I was fortunate to be able to be in the woods for 30 straight mornings before first light to be able to witness the sights, sounds and smell of another glorious spring morning.
I wasted no time getting to my chosen tree that morning. I set against that tee not realizing that I was about to experience the weirdest turkey hunt of my hunting career.
I have been able to be in the woods during most of the turkey season. There have been a multitude of gobblers who have net their demise, tons of mistakes and fond memories hunting with friends and family. Many hunts are now but fuzzy memories but many still stand out and are the topic of turkey lore.
As I sat waiting for the first sign of fading darkness my mind was plotting the next location if this didn’t work out. About the first week in April I began scouting. At first I just want to know that there are gobblers in an area. As the days get close to the opening day I narrow it down to specific areas and specific turkeys. During the season if I hear a gobbler I know what tree that I’m headed for. The exception to this rule is hearing a gobbler in the one million acres of public land that encompasses my home area that calls for a different strategy.
At the first peek of early morning light a hen begins a series of soft yelps, joined by another.Ideally, the perfect situation is the presence of gobblers without hens. This morning I give a short series of soft yelps then shut up. The gobblers know where I am. If I am fortunate to have a gobbler fly off the roost first I imitate a fly down hen and then cut and yelp to try to have him strut to my location. If hens fly down first I try to carry on a conversation with a dominate hen, throwing out insults and out calling her. Sometimes all of this works but most of the time the turkey wins.
I wear full camouflage from head to toe including a face mask and gloves. My jacket is of a dark vertical pattern no longer available. My pants match the forest floor. I suggest wearing a dark patterned jacket as most set ups are against a tree. A light colored jacket stands out like a sore thumb. My turkey vest is full of calls, pruning shears, extra gloves, masks and a waterproof poncho. One of the most important pieces of equipment I carry is a Stearns camo seat cushion in a mesh bag. Just try to set still for an hour or so without moving without a cushion.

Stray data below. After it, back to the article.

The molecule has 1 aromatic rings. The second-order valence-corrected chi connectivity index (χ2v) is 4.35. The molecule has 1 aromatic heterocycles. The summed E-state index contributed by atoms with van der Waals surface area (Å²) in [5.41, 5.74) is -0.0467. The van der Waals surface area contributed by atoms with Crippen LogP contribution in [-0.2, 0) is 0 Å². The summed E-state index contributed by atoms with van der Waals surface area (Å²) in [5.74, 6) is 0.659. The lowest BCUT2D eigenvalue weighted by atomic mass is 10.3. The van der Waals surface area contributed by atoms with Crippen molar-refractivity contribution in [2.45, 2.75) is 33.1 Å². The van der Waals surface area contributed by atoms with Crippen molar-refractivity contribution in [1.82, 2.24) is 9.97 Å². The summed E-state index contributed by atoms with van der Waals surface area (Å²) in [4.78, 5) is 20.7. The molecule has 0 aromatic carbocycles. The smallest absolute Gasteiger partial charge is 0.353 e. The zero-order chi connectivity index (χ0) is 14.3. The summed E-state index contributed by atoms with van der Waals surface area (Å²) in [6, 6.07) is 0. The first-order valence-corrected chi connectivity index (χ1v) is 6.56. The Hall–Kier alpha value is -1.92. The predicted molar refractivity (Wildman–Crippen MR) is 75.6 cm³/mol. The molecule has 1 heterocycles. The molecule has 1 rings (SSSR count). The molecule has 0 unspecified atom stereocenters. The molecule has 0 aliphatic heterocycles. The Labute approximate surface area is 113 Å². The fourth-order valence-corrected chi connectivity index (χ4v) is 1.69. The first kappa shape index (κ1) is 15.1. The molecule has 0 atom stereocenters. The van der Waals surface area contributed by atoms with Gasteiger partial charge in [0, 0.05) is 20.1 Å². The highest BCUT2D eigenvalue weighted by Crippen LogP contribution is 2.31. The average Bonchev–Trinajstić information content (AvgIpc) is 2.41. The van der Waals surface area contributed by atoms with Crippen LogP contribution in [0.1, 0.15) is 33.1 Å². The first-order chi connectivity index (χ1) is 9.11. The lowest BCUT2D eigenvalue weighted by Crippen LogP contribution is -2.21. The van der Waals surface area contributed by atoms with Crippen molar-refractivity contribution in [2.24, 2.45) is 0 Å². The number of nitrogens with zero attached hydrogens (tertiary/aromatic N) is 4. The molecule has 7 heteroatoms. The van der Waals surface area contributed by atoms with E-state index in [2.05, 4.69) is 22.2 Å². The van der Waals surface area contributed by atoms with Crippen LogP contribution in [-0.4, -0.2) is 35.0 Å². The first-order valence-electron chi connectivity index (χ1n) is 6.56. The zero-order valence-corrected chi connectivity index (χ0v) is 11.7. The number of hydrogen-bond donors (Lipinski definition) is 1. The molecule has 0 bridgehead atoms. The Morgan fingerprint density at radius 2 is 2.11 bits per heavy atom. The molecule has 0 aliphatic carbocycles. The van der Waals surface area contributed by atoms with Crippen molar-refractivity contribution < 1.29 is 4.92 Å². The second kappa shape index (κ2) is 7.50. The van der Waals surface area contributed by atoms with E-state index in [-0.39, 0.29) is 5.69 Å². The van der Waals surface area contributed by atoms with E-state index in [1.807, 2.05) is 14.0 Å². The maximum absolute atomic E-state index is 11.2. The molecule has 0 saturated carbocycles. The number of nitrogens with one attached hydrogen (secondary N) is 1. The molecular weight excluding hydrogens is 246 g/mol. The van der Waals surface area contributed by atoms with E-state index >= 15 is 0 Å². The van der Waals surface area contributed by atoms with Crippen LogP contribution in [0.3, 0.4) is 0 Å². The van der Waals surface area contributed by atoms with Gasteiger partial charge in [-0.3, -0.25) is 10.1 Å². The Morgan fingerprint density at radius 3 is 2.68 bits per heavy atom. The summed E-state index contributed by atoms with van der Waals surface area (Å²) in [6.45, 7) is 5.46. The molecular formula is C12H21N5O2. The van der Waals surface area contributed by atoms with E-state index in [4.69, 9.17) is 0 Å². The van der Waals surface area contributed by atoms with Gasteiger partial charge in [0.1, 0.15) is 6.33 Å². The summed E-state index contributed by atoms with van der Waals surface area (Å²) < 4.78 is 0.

Just before daylight the far off rumble of thunder could be heard. As it got closer I judged that it would go north of me. At first light I found that I had misjudged and the thunderstorm was rapidly approaching. As the thunder came closer the gobblers began answering it. Suddenly early morning turned to darkness. Lightning was streaking across the sky above me. Thunder was roaring and the heavens opened up and torrents of rain began falling. The gobblers were going nuts, gobbling constantly. Hens were yelping. I had slid by poncho from my vest and tried to cover my chest and gun. Two gobblers were within gun range but just over a rise. Using a mouth call I was cutting and yelping to try to get one to come over the rise. The whole scene was unreal.
I was setting on the end of a ridge facing a woodlot. Behind me was woods to my left and an open field to my right. Suddenly I heard a distant gobble from behind me in the woods. The gobbles began coming closer and I realized another gobbler was rapidly closing the distance between us. I slid the poncho over my knee. Suddenly the big drenched gobbler with a long beard was beside me not 10 feet away. I raised my shotgun knowing that he would run. If he ran straight ahead he would have disappeared into the darkness but he turned and ran back where he had come from. He never made it as the load of number 6 copper plated shot reached his head.
I set there until the storm moved on, retrieved the downed bird and had a squishy return to the car. As the storm had approached I decided that I would be the tallest object out in the open field. I wondered how many turkey hunters had been zapped setting against a tall tree during a thunderstorm.
Later that fall I was laying out in a harvested field of oats hunting geese. I covered my gun with a decoy as lightning sizzled overhead. I wondered how many goose hunters get fried but that is a different story for another time.